Military Dictionary and Gazetteer

  1. altitude

    Height, or distance from the ground, measured upwards, and may be both accessible and inaccessible. Altitude of a shot or shell, is the perpendicular height of the vortex of the curve in which it moves above the horizon. Altitude of the eye, in perspective is a right line let fall from the eye, perpendicular to the geometrical plane.

Editors Contribution

  1. altitude

    A specific height.

    The altitude on the mountain top was easy to manage.

    Submitted by MaryC on March 16, 2020  

Matched Categories

How to pronounce altitude?

How to say altitude in sign language?


  1. Chaldean Numerology

    The numerical value of altitude in Chaldean Numerology is: 1

  2. Pythagorean Numerology

    The numerical value of altitude in Pythagorean Numerology is: 2

Examples of altitude in a Sentence

  1. Matthew Finn:

    The risk that we always have in aviation security is can someone get something on board an aircraft. So a lot of our time and attention has been focused on mitigating the risk of people getting things on an aircraft. What the Fly-Bag does is it actually accepts that there maybe an instance where somebody is successful in getting something on board an aircraft. And therefore, the next question becomes how can we mitigate the effect of an explosive device detonating at altitude in an aircraft.

  2. Melissa Dalton:

    Because we have not yet been able to definitively assess what these recent objects are, we have acted out of an abundance of caution to protect our security and interests, the spy balloon from (China) was of course different in that we knew precisely what (it) was. These most recent objects do not pose a kinetic military threat, but their path in proximity to sensitive (defense) sites and the altitude that they were flying could be a hazard to civilian aviation and thus raised concerns.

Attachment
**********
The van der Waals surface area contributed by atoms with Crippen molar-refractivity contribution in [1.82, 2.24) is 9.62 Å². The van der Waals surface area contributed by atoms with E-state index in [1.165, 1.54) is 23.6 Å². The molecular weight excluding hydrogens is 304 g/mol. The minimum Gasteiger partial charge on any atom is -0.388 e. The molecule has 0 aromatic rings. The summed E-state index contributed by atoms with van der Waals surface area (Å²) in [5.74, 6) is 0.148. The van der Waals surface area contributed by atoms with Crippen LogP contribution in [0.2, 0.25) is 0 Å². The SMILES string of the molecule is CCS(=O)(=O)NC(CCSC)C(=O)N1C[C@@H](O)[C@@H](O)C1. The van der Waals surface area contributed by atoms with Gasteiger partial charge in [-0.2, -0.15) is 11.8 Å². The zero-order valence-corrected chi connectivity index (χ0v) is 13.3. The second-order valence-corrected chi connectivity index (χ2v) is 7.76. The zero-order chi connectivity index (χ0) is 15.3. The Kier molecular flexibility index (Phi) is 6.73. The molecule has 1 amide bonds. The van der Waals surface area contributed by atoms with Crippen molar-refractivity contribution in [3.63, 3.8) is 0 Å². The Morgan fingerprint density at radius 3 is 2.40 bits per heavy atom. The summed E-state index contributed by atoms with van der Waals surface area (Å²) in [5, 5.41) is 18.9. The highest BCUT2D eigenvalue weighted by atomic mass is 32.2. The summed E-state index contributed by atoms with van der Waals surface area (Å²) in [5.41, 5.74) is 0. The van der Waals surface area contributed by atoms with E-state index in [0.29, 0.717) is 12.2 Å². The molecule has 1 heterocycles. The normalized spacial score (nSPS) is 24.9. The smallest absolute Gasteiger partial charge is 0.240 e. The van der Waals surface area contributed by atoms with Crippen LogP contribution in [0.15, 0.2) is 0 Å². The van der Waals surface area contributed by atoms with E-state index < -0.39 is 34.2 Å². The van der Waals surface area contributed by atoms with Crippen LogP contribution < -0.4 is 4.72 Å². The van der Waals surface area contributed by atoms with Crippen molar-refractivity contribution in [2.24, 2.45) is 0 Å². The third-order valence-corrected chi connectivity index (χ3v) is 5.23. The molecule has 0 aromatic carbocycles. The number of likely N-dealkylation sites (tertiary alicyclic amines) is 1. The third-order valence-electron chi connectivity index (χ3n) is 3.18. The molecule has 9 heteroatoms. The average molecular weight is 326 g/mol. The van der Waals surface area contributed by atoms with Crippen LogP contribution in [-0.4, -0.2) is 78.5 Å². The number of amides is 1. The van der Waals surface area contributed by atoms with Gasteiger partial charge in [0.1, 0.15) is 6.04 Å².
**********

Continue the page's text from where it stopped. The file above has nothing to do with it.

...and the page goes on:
3. Dan Seaton:

    These could well turn out to be the best ever observations of high frequency phenomena in the corona, extending the observing time and going to very high altitude might allow us to see a few events or track waves that would be essentially invisible in just two minutes of observations from the ground.

  4. Roland Siegwart:

    We are now at a stage where we have built a couple of these airplanes where we are doing testing because the second goal is that they can fly at low altitude, close to the ground, so that they can perceive the ground with on-board cameras and then actually build a 3D map and then also do collision avoidance, for example, and explore different settings.

  5. Tshering Sherpa:

    The body weighed 150kg [23.6 stone] and it had to be recovered from a difficult place at that altitude. It was a Herculean task.

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"altitude." Definitions.net. STANDS4 LLC, 2023. Web. 23 Mar. 2023. <https://www.definitions.net/definition/altitude>.

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    an attendant who carries the golf clubs for a player
    • A. flub
    • B. knead
    • C. lucubrate
    • D. caddie